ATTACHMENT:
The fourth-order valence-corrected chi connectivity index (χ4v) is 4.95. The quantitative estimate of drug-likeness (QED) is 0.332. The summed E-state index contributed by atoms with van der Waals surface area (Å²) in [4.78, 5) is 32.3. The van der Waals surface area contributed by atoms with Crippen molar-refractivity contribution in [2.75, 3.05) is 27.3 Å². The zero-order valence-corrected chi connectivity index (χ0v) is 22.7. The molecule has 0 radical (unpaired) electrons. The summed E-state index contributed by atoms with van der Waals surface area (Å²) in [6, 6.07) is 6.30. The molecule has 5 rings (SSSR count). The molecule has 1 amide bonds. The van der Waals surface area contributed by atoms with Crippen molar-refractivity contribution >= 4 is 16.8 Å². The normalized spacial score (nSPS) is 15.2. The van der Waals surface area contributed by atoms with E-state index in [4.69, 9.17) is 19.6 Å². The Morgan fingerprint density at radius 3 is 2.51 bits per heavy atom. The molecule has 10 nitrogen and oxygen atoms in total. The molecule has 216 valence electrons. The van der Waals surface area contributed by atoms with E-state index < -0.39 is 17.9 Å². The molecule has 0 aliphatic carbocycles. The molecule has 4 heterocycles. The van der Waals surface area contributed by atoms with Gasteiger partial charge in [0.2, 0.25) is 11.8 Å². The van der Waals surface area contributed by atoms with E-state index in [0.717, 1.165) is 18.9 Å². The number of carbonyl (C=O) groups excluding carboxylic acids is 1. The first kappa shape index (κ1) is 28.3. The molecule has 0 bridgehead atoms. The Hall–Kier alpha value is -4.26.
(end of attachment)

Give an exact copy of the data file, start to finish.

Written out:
The fourth-order valence-corrected chi connectivity index (χ4v) is 4.95. The quantitative estimate of drug-likeness (QED) is 0.332. The summed E-state index contributed by atoms with van der Waals surface area (Å²) in [4.78, 5) is 32.3. The van der Waals surface area contributed by atoms with Crippen molar-refractivity contribution in [2.75, 3.05) is 27.3 Å². The zero-order valence-corrected chi connectivity index (χ0v) is 22.7. The molecule has 0 radical (unpaired) electrons. The summed E-state index contributed by atoms with van der Waals surface area (Å²) in [6, 6.07) is 6.30. The molecule has 5 rings (SSSR count). The molecule has 1 amide bonds. The van der Waals surface area contributed by atoms with Crippen molar-refractivity contribution >= 4 is 16.8 Å². The normalized spacial score (nSPS) is 15.2. The van der Waals surface area contributed by atoms with E-state index in [4.69, 9.17) is 19.6 Å². The Morgan fingerprint density at radius 3 is 2.51 bits per heavy atom. The molecule has 10 nitrogen and oxygen atoms in total. The molecule has 216 valence electrons. The van der Waals surface area contributed by atoms with E-state index < -0.39 is 17.9 Å². The molecule has 0 aliphatic carbocycles. The molecule has 4 heterocycles. The van der Waals surface area contributed by atoms with Gasteiger partial charge in [0.2, 0.25) is 11.8 Å². The van der Waals surface area contributed by atoms with E-state index in [0.717, 1.165) is 18.9 Å². The number of carbonyl (C=O) groups excluding carboxylic acids is 1. The first kappa shape index (κ1) is 28.3. The molecule has 0 bridgehead atoms. The Hall–Kier alpha value is -4.26.